In Luke 13:1-9 we encounter Jesus interacting with a group of people. They had come to tell him about Galileans who were slaughtered at the temple by Pilate. Regrettably, we do not have more details. Were they killed because they were insurrectionists planning a revolt? Were they killed to induce fear in others? We just don’t know. We do observe, however, that Jesus gives an unexpected response. Rather than express outrage toward Pilate for such an act, or express sympathy for those who were killed, he challenged the crowd.
Jesus questioned whether the crowd was suggesting these people were more guilty than others because they had been slaughtered by Pilate. He revealed their thoughts — of comparing and contrasting themselves with others; of assessing and weighing moral guilt vs. moral virtue. He exposed their tendencies toward judging others, and their self righteous arrogance about presuming their moral superiority as compared to those who were killed. And, somewhat surprisingly, Jesus strongly asserted, “If you do not repent, you will all perish as they did!”
A primary theme of our current liturgical season, Lent, is repentance. Unfortunately, we have come to think of repentance in a narrow way — as experiencing guilt and remorse for our mistakes. This is not what the word meant in the original Greek, and probably not what Jesus meant when he used it in this context. Rather, in the original Greek, the word “repent” meant to go beyond the mind that you have.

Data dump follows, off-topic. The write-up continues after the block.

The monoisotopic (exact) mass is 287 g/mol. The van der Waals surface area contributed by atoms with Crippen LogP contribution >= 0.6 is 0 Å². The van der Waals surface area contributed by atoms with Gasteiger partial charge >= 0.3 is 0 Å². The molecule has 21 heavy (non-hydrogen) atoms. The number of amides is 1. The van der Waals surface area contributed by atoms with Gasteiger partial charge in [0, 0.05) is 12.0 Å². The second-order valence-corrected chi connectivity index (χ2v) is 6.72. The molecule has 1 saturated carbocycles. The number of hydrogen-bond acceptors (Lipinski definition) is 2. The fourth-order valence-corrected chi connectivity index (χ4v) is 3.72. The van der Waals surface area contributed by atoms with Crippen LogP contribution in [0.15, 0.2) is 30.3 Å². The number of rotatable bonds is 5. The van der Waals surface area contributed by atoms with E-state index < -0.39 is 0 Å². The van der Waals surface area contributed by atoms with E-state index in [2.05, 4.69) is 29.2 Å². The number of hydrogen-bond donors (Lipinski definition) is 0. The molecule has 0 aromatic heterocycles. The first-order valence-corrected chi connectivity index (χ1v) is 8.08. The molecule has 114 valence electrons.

I am reminded of a statement made by Martin Luther King, Jr, in a speech that he gave the night before he was assassinated in 1963. He observed that we had reached a point in human history where it is no longer a choice between violence and non violence. Rather, it is now a choice between non violence and non existence. King was noting that our human way of perceiving, thinking and reacting was centered in violence. An aggressive act is met with a more aggressive response; which is met with a more aggressive response; etc. Parties in conflict often escalate each other, to the point of extreme violence. This has long been the case. But, what was different was the availability of efficient, effective weaponry. In his day, the preoccupation was with the Vietnam War, massive bombings, Agent Orange and nuclear weapons. In our day, 60 years later, the situation has not changed. We continue to respond to violence with violence — often as individuals, and certainly as countries. And, our weaponry has become ever more efficient, effective and ever more available. Now, the preoccupations are with nuclear weapons, precision missiles, unmanned drones, rapid fire military style assault rifles, an easy availability of hand guns, etc.